$f$ and $f'$ are differentiable, and $f''\ge 0$. Then, prove that $\forall x \in \mathbb R$, $f(x+f'(x))\ge f(x)$.

Since $f''\ge 0$, I'd like to apply Jensen's theorem, which is: $$f(tx_1 + (1-t)x_2) \le tf(x_1) + (1-t)f(x_2) $$

However, it was hard to determine the value of $x_1$ and $x_2$. Another way came up to my mind was to set the new function $$g(x)=f(x+f'(x))-f(x)$$ and prove that $g(x)\ge 0$ by using $g'(x)$. Unfortunately, when we calculate the derivation of $g(x)$ as following: $$ g'(x)= f''(x)f'(x+f'(x))-f'(x)$$ eventually, there was nothing I can find.

Could you give some key points to this proof? Thanks for your advice.


$\int_x^{x+f'(x)} f'(t) dt \geq \int_x^{x+f'(x)} f'(x) dt=(f'(x))^{2}$ if $f'(x) \geq 0$. [I have used the fact that $f'$ is increasing]. Hence $f(x+f'(x))-f(x) \geq (f'(x))^{2}\geq 0$. A similar argument works when $f'(x) <0$.

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Hint: If $f$ is twice continuously differentiable then we have $f(x + f'(x)) = f(x) + {f'(x)}^2 + \frac{1}{2} {f'(x)}^2 f''(c) ,$ for some $c$.

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  • $\begingroup$ bro why is that a hint , it's good as solved $\endgroup$ – aryan bansal Feb 8 at 6:50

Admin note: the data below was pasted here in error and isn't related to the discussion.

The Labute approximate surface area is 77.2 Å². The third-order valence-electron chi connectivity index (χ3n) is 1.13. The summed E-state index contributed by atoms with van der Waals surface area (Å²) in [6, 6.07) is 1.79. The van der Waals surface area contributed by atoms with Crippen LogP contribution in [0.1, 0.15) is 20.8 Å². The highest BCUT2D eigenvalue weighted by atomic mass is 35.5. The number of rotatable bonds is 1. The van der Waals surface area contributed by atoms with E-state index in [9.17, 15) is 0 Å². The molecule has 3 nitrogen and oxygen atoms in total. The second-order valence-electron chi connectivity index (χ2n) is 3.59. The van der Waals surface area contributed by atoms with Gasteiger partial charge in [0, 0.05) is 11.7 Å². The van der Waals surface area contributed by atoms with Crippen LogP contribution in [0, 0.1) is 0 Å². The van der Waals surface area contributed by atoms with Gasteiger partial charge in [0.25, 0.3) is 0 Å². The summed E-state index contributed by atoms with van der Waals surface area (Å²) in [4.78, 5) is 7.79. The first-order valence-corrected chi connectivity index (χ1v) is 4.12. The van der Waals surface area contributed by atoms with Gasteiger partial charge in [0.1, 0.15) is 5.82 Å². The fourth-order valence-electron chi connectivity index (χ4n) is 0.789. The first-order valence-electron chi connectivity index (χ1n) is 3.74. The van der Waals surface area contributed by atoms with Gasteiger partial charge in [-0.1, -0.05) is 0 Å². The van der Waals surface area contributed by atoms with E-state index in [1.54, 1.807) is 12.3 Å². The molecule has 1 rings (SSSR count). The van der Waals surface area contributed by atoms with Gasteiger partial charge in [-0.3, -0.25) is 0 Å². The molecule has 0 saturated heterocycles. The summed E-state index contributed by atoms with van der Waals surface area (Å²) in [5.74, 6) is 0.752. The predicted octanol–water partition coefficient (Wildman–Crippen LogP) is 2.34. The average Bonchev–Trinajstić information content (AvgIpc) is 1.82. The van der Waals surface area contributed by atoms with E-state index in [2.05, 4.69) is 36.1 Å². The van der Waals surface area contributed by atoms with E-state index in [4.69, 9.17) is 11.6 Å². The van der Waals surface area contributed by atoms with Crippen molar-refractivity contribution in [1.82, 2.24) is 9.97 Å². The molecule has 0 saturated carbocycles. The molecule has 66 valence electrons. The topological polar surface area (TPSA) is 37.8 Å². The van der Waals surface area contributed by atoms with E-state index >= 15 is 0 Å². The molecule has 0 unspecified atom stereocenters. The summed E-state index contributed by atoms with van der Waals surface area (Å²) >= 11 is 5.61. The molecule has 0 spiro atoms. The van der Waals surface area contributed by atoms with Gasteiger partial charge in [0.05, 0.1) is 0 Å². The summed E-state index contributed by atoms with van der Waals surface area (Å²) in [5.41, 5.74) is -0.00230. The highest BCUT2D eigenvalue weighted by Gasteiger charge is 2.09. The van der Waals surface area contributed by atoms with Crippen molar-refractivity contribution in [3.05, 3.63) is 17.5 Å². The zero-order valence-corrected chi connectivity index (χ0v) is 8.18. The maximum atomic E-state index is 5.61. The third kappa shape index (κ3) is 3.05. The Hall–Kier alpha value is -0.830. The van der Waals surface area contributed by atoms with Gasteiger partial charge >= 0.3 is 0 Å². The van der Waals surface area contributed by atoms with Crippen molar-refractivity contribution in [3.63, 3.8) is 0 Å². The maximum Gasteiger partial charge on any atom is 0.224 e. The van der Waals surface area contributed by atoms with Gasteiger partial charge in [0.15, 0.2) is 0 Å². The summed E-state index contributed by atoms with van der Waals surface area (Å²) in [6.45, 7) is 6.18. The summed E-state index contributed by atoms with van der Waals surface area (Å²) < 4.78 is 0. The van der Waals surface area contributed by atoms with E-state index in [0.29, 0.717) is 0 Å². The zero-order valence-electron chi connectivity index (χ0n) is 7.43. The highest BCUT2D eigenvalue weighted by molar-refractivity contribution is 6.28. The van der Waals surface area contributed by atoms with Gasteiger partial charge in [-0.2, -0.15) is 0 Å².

• $\begingroup$ Is the hint derived from Taylor Thm? $\endgroup$ – ToBY Feb 8 at 7:08



If $f'(x_0)= 0$, the inequality is obvious.

1)Assume $f'(x_0)>0$; then $f'(x) \ge f'(x_0)>0$ for $x\ge x_0$, since $f'' \ge 0$.

Let $x \ge x_0$:

$\dfrac{f(x+f'(x))-f(x)}{f'(x)}=f'(t)$, $t \in (x,x+f'(x))$.



Then $f(x+f'(x))\gt f(x)$.

2) Assume $f'(x_1)<0:$

$f'(x) \le f'(x_1) <0$, for $x \le x_1$.

Let $x \le x_1$:

$\dfrac{f(x+f'(x))-f(x)}{f'(x)} =f'(s)<0$, $s \in (x+f'(x),x)$.

Then $f(x+f'(x))\ge f(x)$.

3) interval $ I:= [x_1,x_0]$:

Since $f'$ increasing, there is a zero in $I$.

For $f'(x)<0$, argument $2$;

For $f'(x)>0$, argument $1$.

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